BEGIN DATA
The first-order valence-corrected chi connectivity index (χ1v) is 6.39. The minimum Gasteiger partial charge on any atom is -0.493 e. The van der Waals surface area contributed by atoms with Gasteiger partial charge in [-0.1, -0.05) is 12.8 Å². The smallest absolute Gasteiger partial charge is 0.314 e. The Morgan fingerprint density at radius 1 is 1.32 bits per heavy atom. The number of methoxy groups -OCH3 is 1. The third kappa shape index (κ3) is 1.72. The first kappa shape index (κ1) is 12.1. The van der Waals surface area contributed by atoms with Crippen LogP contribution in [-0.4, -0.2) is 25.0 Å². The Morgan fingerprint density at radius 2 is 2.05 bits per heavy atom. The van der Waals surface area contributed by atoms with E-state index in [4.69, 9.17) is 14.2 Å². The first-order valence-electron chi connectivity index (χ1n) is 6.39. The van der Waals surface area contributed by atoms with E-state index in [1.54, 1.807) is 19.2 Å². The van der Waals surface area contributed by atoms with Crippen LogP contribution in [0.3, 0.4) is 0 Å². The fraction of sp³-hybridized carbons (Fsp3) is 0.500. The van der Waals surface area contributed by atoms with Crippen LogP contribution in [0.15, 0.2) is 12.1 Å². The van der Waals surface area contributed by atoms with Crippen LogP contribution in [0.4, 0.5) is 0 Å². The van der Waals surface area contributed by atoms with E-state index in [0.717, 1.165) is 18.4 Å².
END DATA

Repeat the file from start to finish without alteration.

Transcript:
The first-order valence-corrected chi connectivity index (χ1v) is 6.39. The minimum Gasteiger partial charge on any atom is -0.493 e. The van der Waals surface area contributed by atoms with Gasteiger partial charge in [-0.1, -0.05) is 12.8 Å². The smallest absolute Gasteiger partial charge is 0.314 e. The Morgan fingerprint density at radius 1 is 1.32 bits per heavy atom. The number of methoxy groups -OCH3 is 1. The third kappa shape index (κ3) is 1.72. The first kappa shape index (κ1) is 12.1. The van der Waals surface area contributed by atoms with Crippen LogP contribution in [-0.4, -0.2) is 25.0 Å². The Morgan fingerprint density at radius 2 is 2.05 bits per heavy atom. The van der Waals surface area contributed by atoms with E-state index in [4.69, 9.17) is 14.2 Å². The first-order valence-electron chi connectivity index (χ1n) is 6.39. The van der Waals surface area contributed by atoms with E-state index in [1.54, 1.807) is 19.2 Å². The van der Waals surface area contributed by atoms with Crippen LogP contribution in [0.3, 0.4) is 0 Å². The fraction of sp³-hybridized carbons (Fsp3) is 0.500. The van der Waals surface area contributed by atoms with Crippen LogP contribution in [0.15, 0.2) is 12.1 Å². The van der Waals surface area contributed by atoms with Crippen LogP contribution in [0.4, 0.5) is 0 Å². The van der Waals surface area contributed by atoms with E-state index in [0.717, 1.165) is 18.4 Å².